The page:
It is important to note that Equation (20) contains two resonance frequencies. This is a consequence of the solvent mechanisms. When the retardation mechanism goes to zero ( b 3 * = 0), the system reduces to the Maxwell model previously reported [10,12] and the system is governed by Equation (21) with a single resonance frequency. The Maxwell model displays a single resonance peak [10,12] and does not display a monotonic behavior as the Jeffrey’s model does.

4. Results

4.1. Numerical Results

In this section, we characterize the power dissipation, and the inertia and viscoelastic mechanism are evaluated from Equations (15), (16), (20) and (21). In Figure 4a,b different resonance plots using two Ma numbers are displayed. All the numerical values of the dimensionless number correspond to the first and third modes (see Table 2).

4.2. Inertia-Viscoelastic Mechanisms: Ma ≠ 0

Figure 5 shows the classical resonance plots of a mechanical system similar to previous reports [12]. The effect of the resonance behavior is clearly seen through the different resonance peaks shown in Figure 5a. Here Ma = 0.1, whose value represents the viscoelastic mechanisms dominating over the inertia processes. In a previous work using up to six terms of the Bessel function expansions, the system displays only two resonance peaks [12], whereas when all the terms are considered in the transfer function, the system displays several resonance peaks, as shown in Figure 4a. With the inertial processes, the power peaks decrease, as is shown in Figure 4b. The resonance behavior is a consequence of a ratio between two Bessel functions, one of first-order and the other of zero-order, and the material properties trough the characteristic dimensionless numbers [12]. Physically, the membrane transports momentum to the viscoelastic phases associated to the viscous dissipation. The resonance peaks appear at constant intervals, but the maximum of the peak attenuates rapidly as the dimensionless frequency increases. Figure 5b shows the average membrane curvature power dissipation as a function of the dimensionless frequency. The net effect of the increase in the inertial processes is to shift the resonance curves to lower values of the dimensionless frequency, with a drastic decrease of the value of the resonance peaks in the power dissipation associated to the membrane. There is also an attenuation mechanism similar to that observed in Figure 5a. The last case, corresponding to Ma = 10, is not presented here since there is no resonance behavior in the equivalent system.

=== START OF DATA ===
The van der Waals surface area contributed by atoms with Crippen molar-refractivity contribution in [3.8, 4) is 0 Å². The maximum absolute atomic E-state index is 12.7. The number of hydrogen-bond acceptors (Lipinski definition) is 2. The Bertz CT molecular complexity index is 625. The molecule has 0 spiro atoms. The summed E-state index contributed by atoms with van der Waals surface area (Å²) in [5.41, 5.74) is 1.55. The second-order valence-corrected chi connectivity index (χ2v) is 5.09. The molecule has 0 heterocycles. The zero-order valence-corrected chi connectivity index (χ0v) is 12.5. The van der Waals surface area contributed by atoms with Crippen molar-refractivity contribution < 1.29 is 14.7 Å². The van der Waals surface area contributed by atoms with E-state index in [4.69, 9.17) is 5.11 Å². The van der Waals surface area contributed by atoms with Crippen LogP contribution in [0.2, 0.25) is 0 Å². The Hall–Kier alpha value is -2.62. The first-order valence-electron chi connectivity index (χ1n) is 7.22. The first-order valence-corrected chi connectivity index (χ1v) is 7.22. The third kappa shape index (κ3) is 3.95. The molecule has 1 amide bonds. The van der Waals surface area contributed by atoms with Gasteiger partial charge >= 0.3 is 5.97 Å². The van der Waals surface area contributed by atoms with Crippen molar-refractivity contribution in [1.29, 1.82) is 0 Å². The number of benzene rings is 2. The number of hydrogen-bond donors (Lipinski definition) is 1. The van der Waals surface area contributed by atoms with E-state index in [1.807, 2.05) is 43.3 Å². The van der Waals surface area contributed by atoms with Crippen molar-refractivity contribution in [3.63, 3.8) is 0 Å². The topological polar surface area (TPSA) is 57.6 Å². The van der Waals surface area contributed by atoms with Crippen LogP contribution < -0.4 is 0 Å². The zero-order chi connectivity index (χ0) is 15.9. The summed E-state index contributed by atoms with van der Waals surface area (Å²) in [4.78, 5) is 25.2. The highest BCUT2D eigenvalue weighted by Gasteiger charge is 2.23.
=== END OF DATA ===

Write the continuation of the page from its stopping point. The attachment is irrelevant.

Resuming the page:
4.3. Small Mach Number: Ma << 1